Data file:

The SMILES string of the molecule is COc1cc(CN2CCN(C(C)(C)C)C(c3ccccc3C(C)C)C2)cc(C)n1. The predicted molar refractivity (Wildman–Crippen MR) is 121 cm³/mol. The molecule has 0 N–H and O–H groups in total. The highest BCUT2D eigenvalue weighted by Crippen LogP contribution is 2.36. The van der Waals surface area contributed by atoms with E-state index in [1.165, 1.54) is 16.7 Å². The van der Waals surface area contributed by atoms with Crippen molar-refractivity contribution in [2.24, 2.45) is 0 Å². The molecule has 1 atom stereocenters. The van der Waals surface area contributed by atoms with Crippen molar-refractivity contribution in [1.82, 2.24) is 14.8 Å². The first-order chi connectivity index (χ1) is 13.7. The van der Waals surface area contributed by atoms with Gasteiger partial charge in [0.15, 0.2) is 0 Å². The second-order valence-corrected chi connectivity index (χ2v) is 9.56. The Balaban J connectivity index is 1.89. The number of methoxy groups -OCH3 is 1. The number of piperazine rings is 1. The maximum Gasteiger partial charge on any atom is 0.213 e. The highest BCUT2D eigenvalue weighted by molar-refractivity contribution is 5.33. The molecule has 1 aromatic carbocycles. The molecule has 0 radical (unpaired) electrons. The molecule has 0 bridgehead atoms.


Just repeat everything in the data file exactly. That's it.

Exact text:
The SMILES string of the molecule is COc1cc(CN2CCN(C(C)(C)C)C(c3ccccc3C(C)C)C2)cc(C)n1. The predicted molar refractivity (Wildman–Crippen MR) is 121 cm³/mol. The molecule has 0 N–H and O–H groups in total. The highest BCUT2D eigenvalue weighted by Crippen LogP contribution is 2.36. The van der Waals surface area contributed by atoms with E-state index in [1.165, 1.54) is 16.7 Å². The van der Waals surface area contributed by atoms with Crippen molar-refractivity contribution in [2.24, 2.45) is 0 Å². The molecule has 1 atom stereocenters. The van der Waals surface area contributed by atoms with Crippen molar-refractivity contribution in [1.82, 2.24) is 14.8 Å². The first-order chi connectivity index (χ1) is 13.7. The van der Waals surface area contributed by atoms with Gasteiger partial charge in [0.15, 0.2) is 0 Å². The second-order valence-corrected chi connectivity index (χ2v) is 9.56. The Balaban J connectivity index is 1.89. The number of methoxy groups -OCH3 is 1. The number of piperazine rings is 1. The maximum Gasteiger partial charge on any atom is 0.213 e. The highest BCUT2D eigenvalue weighted by molar-refractivity contribution is 5.33. The molecule has 1 aromatic carbocycles. The molecule has 0 radical (unpaired) electrons. The molecule has 0 bridgehead atoms.